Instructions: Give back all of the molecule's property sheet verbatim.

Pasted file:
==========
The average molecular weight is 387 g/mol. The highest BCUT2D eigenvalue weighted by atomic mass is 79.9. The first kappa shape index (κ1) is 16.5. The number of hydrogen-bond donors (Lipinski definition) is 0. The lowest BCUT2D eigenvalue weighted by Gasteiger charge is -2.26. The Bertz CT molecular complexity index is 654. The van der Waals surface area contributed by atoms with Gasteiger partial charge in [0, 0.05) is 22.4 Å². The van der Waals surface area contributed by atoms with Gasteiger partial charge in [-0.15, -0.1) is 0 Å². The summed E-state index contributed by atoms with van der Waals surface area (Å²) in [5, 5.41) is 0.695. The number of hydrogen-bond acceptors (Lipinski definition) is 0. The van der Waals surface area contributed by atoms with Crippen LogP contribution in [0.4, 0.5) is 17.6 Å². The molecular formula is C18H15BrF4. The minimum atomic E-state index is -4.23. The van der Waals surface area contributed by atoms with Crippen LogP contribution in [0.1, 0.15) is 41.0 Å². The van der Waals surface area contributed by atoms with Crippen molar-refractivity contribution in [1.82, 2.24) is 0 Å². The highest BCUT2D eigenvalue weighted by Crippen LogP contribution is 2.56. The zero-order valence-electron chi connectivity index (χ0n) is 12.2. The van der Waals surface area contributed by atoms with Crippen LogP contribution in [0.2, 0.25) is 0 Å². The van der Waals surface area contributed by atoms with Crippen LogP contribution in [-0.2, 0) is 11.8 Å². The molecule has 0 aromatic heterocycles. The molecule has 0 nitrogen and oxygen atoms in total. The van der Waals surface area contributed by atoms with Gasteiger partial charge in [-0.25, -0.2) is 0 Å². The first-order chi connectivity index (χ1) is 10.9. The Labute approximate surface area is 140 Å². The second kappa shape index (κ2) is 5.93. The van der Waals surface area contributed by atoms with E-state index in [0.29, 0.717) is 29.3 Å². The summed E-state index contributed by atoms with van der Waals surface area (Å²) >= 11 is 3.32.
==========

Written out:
The average molecular weight is 387 g/mol. The highest BCUT2D eigenvalue weighted by atomic mass is 79.9. The first kappa shape index (κ1) is 16.5. The number of hydrogen-bond donors (Lipinski definition) is 0. The lowest BCUT2D eigenvalue weighted by Gasteiger charge is -2.26. The Bertz CT molecular complexity index is 654. The van der Waals surface area contributed by atoms with Gasteiger partial charge in [0, 0.05) is 22.4 Å². The van der Waals surface area contributed by atoms with Gasteiger partial charge in [-0.15, -0.1) is 0 Å². The summed E-state index contributed by atoms with van der Waals surface area (Å²) in [5, 5.41) is 0.695. The number of hydrogen-bond acceptors (Lipinski definition) is 0. The van der Waals surface area contributed by atoms with Crippen LogP contribution in [0.4, 0.5) is 17.6 Å². The molecular formula is C18H15BrF4. The minimum atomic E-state index is -4.23. The van der Waals surface area contributed by atoms with Crippen LogP contribution in [0.1, 0.15) is 41.0 Å². The van der Waals surface area contributed by atoms with Crippen molar-refractivity contribution in [1.82, 2.24) is 0 Å². The highest BCUT2D eigenvalue weighted by Crippen LogP contribution is 2.56. The zero-order valence-electron chi connectivity index (χ0n) is 12.2. The van der Waals surface area contributed by atoms with Crippen LogP contribution in [0.2, 0.25) is 0 Å². The van der Waals surface area contributed by atoms with Crippen LogP contribution in [-0.2, 0) is 11.8 Å². The molecule has 0 aromatic heterocycles. The molecule has 0 nitrogen and oxygen atoms in total. The van der Waals surface area contributed by atoms with Gasteiger partial charge in [-0.25, -0.2) is 0 Å². The first-order chi connectivity index (χ1) is 10.9. The Labute approximate surface area is 140 Å². The second kappa shape index (κ2) is 5.93. The van der Waals surface area contributed by atoms with E-state index in [0.29, 0.717) is 29.3 Å². The summed E-state index contributed by atoms with van der Waals surface area (Å²) >= 11 is 3.32.